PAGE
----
We appreciate the concern about the structural integrity of the bus after the roof raise, but feel with the cross beams we have added, we will have no problems with the structure.

Tango, We think the advice you got from bluebird was more about liability as opposed to structural issues. We understand that our bus would not handle a roll-over situation as well as a stock school bus, but it is made of steel and not wood, so it will still be one of the strongest RV's out there.
Due to the extreme height of your bus probably a roll-over is not a high risk, most likely will just lie on it's side. But if you carry a lot of weight the structure may collapse before rolling over. Keep your center of gravity as low as possible.
Also keep in mind that not the thickness of the material but it's hardness is what you are looking for. Diagonals (or triangulation) gives more resistance everything else being equal. Ideally (but real hard to implement) X braces at four locations (ends and equally spaced within the body) across the body would give maximum protection, like a race car anti-roll cage. But it is probably overkill.
Quote:
but it's hardness is what you are looking for
hardness has really nothing to do with it,integrity of the material is more important ie:A36 or HRS hot rolled steel is more than likely going to be recycled material,not the purest form.And a pc of HRS and CRS(cold rolled steell) will be very close to the same "hardness", hardness doesn't come into play unless we start heat treating materials to change thier properties to better suit there needs
Speaking of integrety typical roll bar material varies with sanctioning body etc. it does not include square tubing due to round tubing being stronger and less likely to fold or kink


Quote:
like a race car anti-roll cage.
sorry that just made me laugh,every time we put a cage in something it acts like a "I want to roll bar"

I agree that a normal oops will probably result in a flop not a roll, and I'm not sure exactly what it would take to keep 18,000 lb off your head in a drop off that flops hard onto the roof.

We are planning a 12-14" raise and will keep the front cap intact and transition it to the roof for aesthetics and keeping side to side integrety factory,I actually am planning to tie in three walls side to side to act as braces,triangles are harder to collapse than squares
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Old 12-03-2011, 05:34 AM   #57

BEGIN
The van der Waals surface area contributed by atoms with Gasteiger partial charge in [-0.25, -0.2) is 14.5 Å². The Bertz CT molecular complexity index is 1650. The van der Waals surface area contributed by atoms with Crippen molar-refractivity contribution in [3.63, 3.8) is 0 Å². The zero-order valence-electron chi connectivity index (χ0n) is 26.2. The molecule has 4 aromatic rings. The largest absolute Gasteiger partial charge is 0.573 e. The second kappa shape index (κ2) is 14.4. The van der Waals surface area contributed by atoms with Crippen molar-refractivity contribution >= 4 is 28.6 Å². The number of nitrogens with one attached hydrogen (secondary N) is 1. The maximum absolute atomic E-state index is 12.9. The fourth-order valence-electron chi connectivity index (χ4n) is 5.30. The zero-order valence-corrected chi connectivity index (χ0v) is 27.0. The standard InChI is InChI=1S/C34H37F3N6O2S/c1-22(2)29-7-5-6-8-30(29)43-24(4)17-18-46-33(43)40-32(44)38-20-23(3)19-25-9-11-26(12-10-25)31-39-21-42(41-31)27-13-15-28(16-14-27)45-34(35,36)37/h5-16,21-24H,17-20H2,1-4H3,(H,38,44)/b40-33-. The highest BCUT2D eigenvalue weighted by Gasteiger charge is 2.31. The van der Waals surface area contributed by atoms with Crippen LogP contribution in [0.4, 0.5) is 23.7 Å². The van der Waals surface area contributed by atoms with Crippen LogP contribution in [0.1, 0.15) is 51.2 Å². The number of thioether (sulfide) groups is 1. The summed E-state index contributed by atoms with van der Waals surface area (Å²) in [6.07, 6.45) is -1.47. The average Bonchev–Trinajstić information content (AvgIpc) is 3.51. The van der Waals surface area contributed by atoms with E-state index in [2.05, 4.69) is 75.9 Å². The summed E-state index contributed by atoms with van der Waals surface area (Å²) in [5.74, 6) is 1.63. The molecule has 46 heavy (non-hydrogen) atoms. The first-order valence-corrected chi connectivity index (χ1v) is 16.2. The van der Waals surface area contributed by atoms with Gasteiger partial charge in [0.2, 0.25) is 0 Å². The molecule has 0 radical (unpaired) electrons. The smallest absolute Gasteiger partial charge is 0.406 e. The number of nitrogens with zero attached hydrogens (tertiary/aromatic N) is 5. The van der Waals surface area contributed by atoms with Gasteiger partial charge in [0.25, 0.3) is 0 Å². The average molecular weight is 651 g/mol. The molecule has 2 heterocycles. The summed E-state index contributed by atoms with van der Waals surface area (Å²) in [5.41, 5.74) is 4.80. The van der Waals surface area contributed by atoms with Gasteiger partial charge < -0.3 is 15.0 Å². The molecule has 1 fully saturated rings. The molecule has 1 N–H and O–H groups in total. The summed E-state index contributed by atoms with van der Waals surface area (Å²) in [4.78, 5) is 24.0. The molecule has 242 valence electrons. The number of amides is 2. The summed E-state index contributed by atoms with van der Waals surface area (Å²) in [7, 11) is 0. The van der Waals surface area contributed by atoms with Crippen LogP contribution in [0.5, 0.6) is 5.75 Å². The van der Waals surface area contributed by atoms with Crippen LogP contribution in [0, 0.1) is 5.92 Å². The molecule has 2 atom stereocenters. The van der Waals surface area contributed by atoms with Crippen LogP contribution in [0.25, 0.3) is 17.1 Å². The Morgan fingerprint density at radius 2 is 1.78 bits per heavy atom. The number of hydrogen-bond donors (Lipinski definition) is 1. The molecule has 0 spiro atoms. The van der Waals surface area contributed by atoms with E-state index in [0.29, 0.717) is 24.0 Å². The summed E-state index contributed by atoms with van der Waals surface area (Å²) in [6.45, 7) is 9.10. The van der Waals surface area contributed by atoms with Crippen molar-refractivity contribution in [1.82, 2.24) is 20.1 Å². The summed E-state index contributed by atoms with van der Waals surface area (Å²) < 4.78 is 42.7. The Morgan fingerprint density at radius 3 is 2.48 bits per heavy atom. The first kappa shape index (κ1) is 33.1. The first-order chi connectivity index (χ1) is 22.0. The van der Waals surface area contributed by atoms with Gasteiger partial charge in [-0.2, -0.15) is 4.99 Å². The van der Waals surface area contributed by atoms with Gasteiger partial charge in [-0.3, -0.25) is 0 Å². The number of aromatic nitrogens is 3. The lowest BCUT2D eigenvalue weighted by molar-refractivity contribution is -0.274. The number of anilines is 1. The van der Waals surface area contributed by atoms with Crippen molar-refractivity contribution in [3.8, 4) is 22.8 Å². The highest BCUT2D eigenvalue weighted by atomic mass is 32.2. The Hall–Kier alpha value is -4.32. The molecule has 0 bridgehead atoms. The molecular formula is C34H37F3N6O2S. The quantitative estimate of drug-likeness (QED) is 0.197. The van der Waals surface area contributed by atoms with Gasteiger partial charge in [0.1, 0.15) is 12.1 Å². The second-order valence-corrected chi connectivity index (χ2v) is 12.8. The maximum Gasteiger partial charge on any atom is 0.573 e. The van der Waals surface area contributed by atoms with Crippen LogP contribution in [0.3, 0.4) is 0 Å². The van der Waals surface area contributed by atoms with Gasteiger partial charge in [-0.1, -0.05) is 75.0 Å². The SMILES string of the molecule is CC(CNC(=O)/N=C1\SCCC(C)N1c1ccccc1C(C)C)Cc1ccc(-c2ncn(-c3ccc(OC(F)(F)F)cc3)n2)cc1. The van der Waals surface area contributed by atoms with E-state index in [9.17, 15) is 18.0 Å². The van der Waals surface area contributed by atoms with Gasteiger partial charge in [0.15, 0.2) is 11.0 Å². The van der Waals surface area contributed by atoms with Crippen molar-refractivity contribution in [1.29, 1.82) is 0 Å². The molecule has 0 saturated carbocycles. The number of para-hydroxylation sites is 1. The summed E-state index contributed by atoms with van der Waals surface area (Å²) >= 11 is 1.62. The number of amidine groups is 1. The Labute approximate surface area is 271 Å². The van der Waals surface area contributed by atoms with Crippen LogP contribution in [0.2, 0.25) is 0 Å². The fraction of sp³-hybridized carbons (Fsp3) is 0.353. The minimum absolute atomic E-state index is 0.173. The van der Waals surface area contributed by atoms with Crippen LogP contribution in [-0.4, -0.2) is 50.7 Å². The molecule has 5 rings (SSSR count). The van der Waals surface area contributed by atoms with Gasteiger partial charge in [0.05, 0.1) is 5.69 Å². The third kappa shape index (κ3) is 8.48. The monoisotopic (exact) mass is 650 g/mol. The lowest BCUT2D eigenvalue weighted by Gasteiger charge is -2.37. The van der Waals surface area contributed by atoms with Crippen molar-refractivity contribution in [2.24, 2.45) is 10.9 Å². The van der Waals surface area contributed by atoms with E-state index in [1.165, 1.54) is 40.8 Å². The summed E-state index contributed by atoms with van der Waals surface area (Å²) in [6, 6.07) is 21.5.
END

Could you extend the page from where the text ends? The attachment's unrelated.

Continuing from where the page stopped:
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Re: New Project!

Quote:
Originally Posted by pipopak
Quote:
Originally Posted by Tango
"Another benefit of the deck is that protects the roof from direct sunlight= stays cooler!."

Excellent logic. If you look at the old safari built Land Rovers designed for use in Africa, they all had a double roof with an open air gap in between. No matter where you were, the actual "roof" was always in the shade! Makes huge difference.


Here is a Land Rover with double roof:
http://images.wikia.com/tractors/images ... s_1_HT.jpg
Though I have changed my mind on roof raise, I am going to cut into the roof to build a deck for several reasons, one being the "shadow"I will appreciate while in the dessert... Thank you for that. I saw The Land Rover's second roof.. I am not sure what material to use for mine, maybe alum diamond plate, light yet strong. I don't think expanded metal would give enough shade, and wood... not sure there. If it was treated I suppose (3/4") . Need to research more ( i.e. read more on these pages )
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Old 12-04-2011, 04:02 PM   #58
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Re: New Project!

What are you going to use for insulation?
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Old 12-04-2011, 06:11 PM   #59
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Re: New Project!

This week we got all the welding done on both of the sides. We are still working on the back and the front but we want to get it mostly closed in as winter approaches. We painted the floor and the posts and we have started hanging sheet metal. We are reusing the sheet that we took down from the ceiling. The holes from where the lights were will have to be welded closed, but 4 of 10 landed in window openings so they will be cut out anyways.

http://angieandalex.blogspot.com/2011/12/sheeting.html



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Old 12-06-2011, 10:52 AM   #60
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Re: New Project!

You guys are doing a fine job in short order...